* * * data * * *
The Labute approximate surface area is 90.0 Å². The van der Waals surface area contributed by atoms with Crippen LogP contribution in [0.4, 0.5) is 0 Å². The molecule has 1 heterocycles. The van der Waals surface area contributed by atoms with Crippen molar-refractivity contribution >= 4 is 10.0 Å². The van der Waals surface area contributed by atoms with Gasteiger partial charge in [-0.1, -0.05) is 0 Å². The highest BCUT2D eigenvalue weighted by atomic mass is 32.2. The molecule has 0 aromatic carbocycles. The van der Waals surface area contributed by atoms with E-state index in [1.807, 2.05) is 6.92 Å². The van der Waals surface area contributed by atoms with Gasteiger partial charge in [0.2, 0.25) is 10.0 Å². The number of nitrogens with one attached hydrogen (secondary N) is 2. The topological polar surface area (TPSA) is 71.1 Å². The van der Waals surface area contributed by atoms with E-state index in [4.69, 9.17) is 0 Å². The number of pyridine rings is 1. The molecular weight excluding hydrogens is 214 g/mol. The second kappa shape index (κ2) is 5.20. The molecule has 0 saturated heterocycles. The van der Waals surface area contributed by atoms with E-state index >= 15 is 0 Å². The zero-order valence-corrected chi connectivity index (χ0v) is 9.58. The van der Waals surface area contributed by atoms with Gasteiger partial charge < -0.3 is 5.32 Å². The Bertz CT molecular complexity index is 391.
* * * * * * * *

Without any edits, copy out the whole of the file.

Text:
The Labute approximate surface area is 90.0 Å². The van der Waals surface area contributed by atoms with Crippen LogP contribution in [0.4, 0.5) is 0 Å². The molecule has 1 heterocycles. The van der Waals surface area contributed by atoms with Crippen molar-refractivity contribution >= 4 is 10.0 Å². The van der Waals surface area contributed by atoms with Gasteiger partial charge in [-0.1, -0.05) is 0 Å². The highest BCUT2D eigenvalue weighted by atomic mass is 32.2. The molecule has 0 aromatic carbocycles. The van der Waals surface area contributed by atoms with E-state index in [1.807, 2.05) is 6.92 Å². The van der Waals surface area contributed by atoms with Gasteiger partial charge in [0.2, 0.25) is 10.0 Å². The number of nitrogens with one attached hydrogen (secondary N) is 2. The topological polar surface area (TPSA) is 71.1 Å². The van der Waals surface area contributed by atoms with E-state index in [4.69, 9.17) is 0 Å². The number of pyridine rings is 1. The molecular weight excluding hydrogens is 214 g/mol. The second kappa shape index (κ2) is 5.20. The molecule has 0 saturated heterocycles. The van der Waals surface area contributed by atoms with E-state index >= 15 is 0 Å². The zero-order valence-corrected chi connectivity index (χ0v) is 9.58. The van der Waals surface area contributed by atoms with Gasteiger partial charge < -0.3 is 5.32 Å². The Bertz CT molecular complexity index is 391.